You have essentially wasted some time chasing this one woman that was not being honest with you. Love is more about staying loyal to the cause rather than just deciding to leave because of the inconvenience. You have to find a woman that will ride and die for you -- and you have to do the same for her -- or else I'll be right by saying long-distance relationships just don't work. It's completely up to you and her to figure things out.

Thing is, that's why I'm not attracted to long-distance relationships. It's not usually me. It's the fact that the other person tires too quickly. What I found so interesting in her is one thing. But it's not a guarantee she will be as interested in me as I am into her, especially with all of these guys hitting her up!

So, I suppose I'm not saying long-distance relationships are a bad thing. However, it's important to really understand where this relationships stands. If it's serious, you should be trying to make the move. ASAP. If it's more of a casual thing, forget about it. If it's more of a date -- and you're not entirely sure yet, but you like her anyways -- just chill out about it. Don't worry about it too much, you know?

The important thing is to find some sort of boundary in the middle. Be realistic about what you're doing, what you're pursuing, and make sure to never lose so much respect for yourself as to end up chasing for a girl head-over-heels. At least, not until you know she's That into you.

So, What's the Solution to This Long-Distance Relationship?

Easy. Do whatever the hell you want to do.

I am infamous for saying this, but there shouldn't be one person who truly understands how you feel. Not even your spouse.

The English Language does a great job of being a medium for communication, just like any other language. However, there is always a slight inaccuracy when you try to equate what comes out of our mouths and how we actually feel.

In reality, for me to tell you it's not going to work out might be completely wrong. Also, for me to tell you it's going to work out might also be off the charts. Only you will be qualified to make that decision.

Of course, there is some hope. I believe in humanity, and I'm sure it's easy and evident to notice if things are going to work out. If you see the usual signs of her staying interested, that's a good sign.

If she's being extremely distant and is all of a sudden going out a lot, run for the mountains. Run for your life and guard your heart.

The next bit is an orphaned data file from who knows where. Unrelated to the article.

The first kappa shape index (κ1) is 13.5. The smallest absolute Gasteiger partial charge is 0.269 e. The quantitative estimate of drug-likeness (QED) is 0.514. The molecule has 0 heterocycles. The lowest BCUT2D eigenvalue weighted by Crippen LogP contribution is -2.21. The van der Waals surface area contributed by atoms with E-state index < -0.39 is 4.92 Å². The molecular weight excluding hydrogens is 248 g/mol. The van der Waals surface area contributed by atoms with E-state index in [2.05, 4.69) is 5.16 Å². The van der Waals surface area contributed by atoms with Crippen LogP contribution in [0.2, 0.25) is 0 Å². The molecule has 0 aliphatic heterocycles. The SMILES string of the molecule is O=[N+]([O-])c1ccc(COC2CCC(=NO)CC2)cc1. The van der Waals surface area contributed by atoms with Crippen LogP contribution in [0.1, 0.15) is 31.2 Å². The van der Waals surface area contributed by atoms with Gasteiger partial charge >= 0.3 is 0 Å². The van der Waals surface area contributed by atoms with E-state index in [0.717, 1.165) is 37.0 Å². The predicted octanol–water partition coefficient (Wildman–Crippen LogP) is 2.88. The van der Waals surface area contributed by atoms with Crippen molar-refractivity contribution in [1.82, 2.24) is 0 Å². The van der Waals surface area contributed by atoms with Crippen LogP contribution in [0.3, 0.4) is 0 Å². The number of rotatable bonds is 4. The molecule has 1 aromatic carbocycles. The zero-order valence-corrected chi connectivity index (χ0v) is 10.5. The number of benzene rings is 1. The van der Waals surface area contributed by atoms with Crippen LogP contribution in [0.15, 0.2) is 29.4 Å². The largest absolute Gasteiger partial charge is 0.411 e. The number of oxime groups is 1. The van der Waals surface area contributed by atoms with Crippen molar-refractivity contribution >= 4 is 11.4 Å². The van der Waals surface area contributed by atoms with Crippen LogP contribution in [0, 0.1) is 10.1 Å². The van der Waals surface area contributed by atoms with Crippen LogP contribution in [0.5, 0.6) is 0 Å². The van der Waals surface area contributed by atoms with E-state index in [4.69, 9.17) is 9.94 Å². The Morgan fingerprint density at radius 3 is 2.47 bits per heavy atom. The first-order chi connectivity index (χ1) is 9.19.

I wish you the best, regardless. I never like to ill wish for anyone. Even if this article wasn't supposed to exactly support long-distance relationships. However, for the sake of having a heart and a little bit of hope, I hope it works out for someone. Maybe that someone will be you.


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    • dashingscorpio profile image


      3 years ago from Chicago

      No Light At The End Of The Tunnel

      You must define what is "making a long distance relationship work." Do you mean it leads to a marriage or is it just a certain amount of time as in a year, two years, or three years...marriage?

      Long distance relationships were meant to be temporary. The goal is to be with the person you love. When there is no "count down" towards the day when one person moves it's likely one of you will eventually want to throw in the towel. It’s imperative to schedule regular visits if possible. However no amount of phone calls, emails, text, Skype, or sporadic visits can cement a relationship in the same way as being together.

      At some point someone has to make a move. A long distance relationship without “a light at the end of the tunnel” is likely to fail. It’s the counting down the months, weeks, and days until you are finally done with the inconvenience of being in a long distance relationship that keeps it strong.

      To sail a ship without a course or destination eventually gets old. The only reason for being in a long distance relationship is the belief she or he might be “the one”. If you’re just passing the time with someone or dating for fun you might as well do that locally.

      One man's opinion! :)